James Barr is the pseudonym under which James Fugaté published the popular novel Quatrefoil (1950) and other works, and which he used as an activist in the homophile movement of the 1950s.
André Baudry, as leader of the French homophile movement from the early 1950s into the 1980s, was the principal spokesman for homosexuals in France before the rise of gay liberation in the 1970s.
The first national lesbian political and social organization in the United States, the Daughters of Bilitis was a significant part of the pre-Stonewall lesbian and gay rights movement.
One of Canada's first gay activists, Jim Egan began demanding respect and equal rights in the late 1940s; in his later years he mounted a challenge to Canada's law on spousal retirement benefits.
A pioneer in the American gay rights movement, Barbara Gittings worked tirelessly within the American Library Association to make material with glbtq content more accessible to the reading public.
One of the earliest gay militants in contemporary France, Pierre Hahn also received the first doctorate in France for work in the history of homosexuality.
Activist Harry Hay, an original member of both the Mattachine Society and the Radical Faeries, is recognized as one of the principal founders of the gay liberation movement in the United States.
The homophile movement of the United States refers to organizations and political strategies employed by homosexuals from the end of World War II to 1970.
Editor and author Dale Jennings was a pioneer of the American gay rights movement, one of the co-founders of both the Mattachine Society and ONE, Inc.
One of the founding fathers of the American gay rights movement, Frank Kameny helped radicalize the homophile movement, preparing the way for the mass movement for equality initiated by the Stonewall Riots of 1969.
A pioneer in the American gay rights movement and in glbtq studies, W. Dorr Legg won a landmark Supreme Court decision establishing the right to send homosexual content through the U.S. mail.
Libraries and archives have been the sources of information crucial to the difficult process of identity formation and have been significant repositories for the restoration and reconstruction of queer history.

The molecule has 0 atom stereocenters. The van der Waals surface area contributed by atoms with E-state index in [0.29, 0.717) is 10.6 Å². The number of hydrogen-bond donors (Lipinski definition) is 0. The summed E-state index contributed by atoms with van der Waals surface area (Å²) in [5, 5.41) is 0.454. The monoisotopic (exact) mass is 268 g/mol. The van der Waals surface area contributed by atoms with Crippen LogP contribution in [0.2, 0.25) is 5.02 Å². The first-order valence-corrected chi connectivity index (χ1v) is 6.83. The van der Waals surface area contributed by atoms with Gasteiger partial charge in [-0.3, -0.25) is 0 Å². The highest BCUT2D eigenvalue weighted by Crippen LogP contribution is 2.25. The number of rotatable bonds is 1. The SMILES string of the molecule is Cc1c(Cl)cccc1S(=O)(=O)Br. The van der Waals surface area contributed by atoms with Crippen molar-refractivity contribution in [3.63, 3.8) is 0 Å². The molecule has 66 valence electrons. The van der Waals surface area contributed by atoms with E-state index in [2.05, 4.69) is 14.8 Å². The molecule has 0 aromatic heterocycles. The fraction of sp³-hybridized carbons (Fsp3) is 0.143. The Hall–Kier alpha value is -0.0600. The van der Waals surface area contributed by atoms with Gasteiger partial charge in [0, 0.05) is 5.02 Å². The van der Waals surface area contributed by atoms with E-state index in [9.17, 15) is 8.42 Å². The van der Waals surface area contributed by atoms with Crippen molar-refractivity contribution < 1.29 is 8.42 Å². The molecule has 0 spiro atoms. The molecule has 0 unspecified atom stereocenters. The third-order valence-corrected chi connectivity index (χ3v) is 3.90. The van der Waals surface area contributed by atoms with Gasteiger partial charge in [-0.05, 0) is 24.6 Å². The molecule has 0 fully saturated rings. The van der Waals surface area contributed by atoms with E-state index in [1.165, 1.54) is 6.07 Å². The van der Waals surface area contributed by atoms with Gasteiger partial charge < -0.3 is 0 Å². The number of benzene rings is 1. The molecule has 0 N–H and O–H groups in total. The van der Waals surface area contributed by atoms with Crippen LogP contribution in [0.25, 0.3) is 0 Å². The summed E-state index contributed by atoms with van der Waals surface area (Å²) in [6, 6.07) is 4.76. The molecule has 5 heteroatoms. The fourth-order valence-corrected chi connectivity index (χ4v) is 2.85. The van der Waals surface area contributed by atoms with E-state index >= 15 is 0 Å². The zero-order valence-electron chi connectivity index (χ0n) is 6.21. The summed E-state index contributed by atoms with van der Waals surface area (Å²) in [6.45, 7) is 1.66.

Phyllis Lyon and Del Martin were among the founders of a lesbian liberation movement that developed and enlarged the very definition of lesbianism.
One of the earliest American gay movement organizations, the Mattachine Society was dedicated to the cultural and political liberation of homosexuals; but in the face of McCarthyism, it adopted conservative policies of accommodationism.
Swiss actor, cabaret performer, and stage director Karl Meier was, under the pseudonym "Rolf," editor of Der Kreis, the leading European homophile publication, from 1943 until its demise in 1967.
Edward Sagarin, writing as Donald Webster Cory, produced important books that prepared the stage for the gay liberation movement, but under his own name he later attacked the very movement he inspired.
An early leader in the struggle for glbtq rights, Los Angeles activist Don Slater was sometimes at odds with others in the movement but never wavered in his devotion to the cause.
In a little more than thirty years, the number of glbtq student organizations has grown from a handful found at large universities to several thousand spread throughout the country to nearly all college campuses.
Veteran activist Lilli Vincenz, who commenced her activism before Stonewall, also collected thousands of documents about the movement for glbtq rights; donated to the Library Congress, they provide scholars an invaluable resource.
Activist and editor Anna Vock pioneered in organizing lesbians and gay men in Switzerland in the 1930s.